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Can a member of the military divorce pro se?

By now, everyone knows someone who divorced himself or herself after completing some forms and reading a divorce made simple book.

Some divorces are simple, and a layperson (a non-lawyer) could fill out all the forms him- or herself. Usually a simple divorce is no-fault, with both parties residing in the state, and no child support or custody issues involved and little or no property to divide. This works when neither spouse contests the divorce.

The law does not require a lawyer for a divorce. Some people, citing expense, consider going without a lawyer. Some believe that a lawyer only serves to escalate the ongoing hostilities that are present in such an emotional decision as a divorce. And some just prefer to handle such personal arrangements as a divorce themselves.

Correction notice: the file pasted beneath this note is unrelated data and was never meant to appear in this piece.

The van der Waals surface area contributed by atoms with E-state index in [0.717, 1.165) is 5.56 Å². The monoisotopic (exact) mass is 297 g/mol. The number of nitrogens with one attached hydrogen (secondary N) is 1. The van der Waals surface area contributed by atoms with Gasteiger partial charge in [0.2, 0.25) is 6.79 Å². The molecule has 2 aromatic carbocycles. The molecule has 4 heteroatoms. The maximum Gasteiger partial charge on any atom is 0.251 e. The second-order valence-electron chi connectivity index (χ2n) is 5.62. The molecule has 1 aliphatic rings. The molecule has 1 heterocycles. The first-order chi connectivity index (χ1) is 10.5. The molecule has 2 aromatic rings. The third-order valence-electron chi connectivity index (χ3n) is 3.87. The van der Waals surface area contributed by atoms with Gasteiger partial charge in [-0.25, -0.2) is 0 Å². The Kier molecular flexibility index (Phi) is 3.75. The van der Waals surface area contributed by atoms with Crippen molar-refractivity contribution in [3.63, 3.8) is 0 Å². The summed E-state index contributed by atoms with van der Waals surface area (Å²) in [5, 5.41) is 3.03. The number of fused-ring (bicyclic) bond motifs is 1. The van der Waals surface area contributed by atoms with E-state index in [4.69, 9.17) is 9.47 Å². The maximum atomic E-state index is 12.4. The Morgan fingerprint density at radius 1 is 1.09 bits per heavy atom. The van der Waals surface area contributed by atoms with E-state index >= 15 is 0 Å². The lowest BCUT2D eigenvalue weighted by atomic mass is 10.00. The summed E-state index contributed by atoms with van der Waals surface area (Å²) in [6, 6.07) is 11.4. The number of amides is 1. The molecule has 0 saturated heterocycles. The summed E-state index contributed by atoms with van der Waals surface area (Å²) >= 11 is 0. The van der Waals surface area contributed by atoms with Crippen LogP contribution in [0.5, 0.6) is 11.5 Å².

However, when one spouse contests the divorce, civilian or military, lawyers do a better job of handling these matters. They are familiar with the law and the rules of procedure. They may know the judge, that is, they are familiar with the judge and his rulings and know the best approach. They are also able to shield their client from his or her own anger in the proceedings. It is a rare person who can keep emotion out of an argument as basic as a divorce. Judges will see this anger and resentment, which does the person representing him or herself no good. In this way, lawyers often serve to prevent the escalation of hostilities.

In addition, only in very few cases will a military divorce be simple. Many times the service member is out of state, or even out of the country, and so a simple, do-it-yourself divorce kit is probably not a good idea.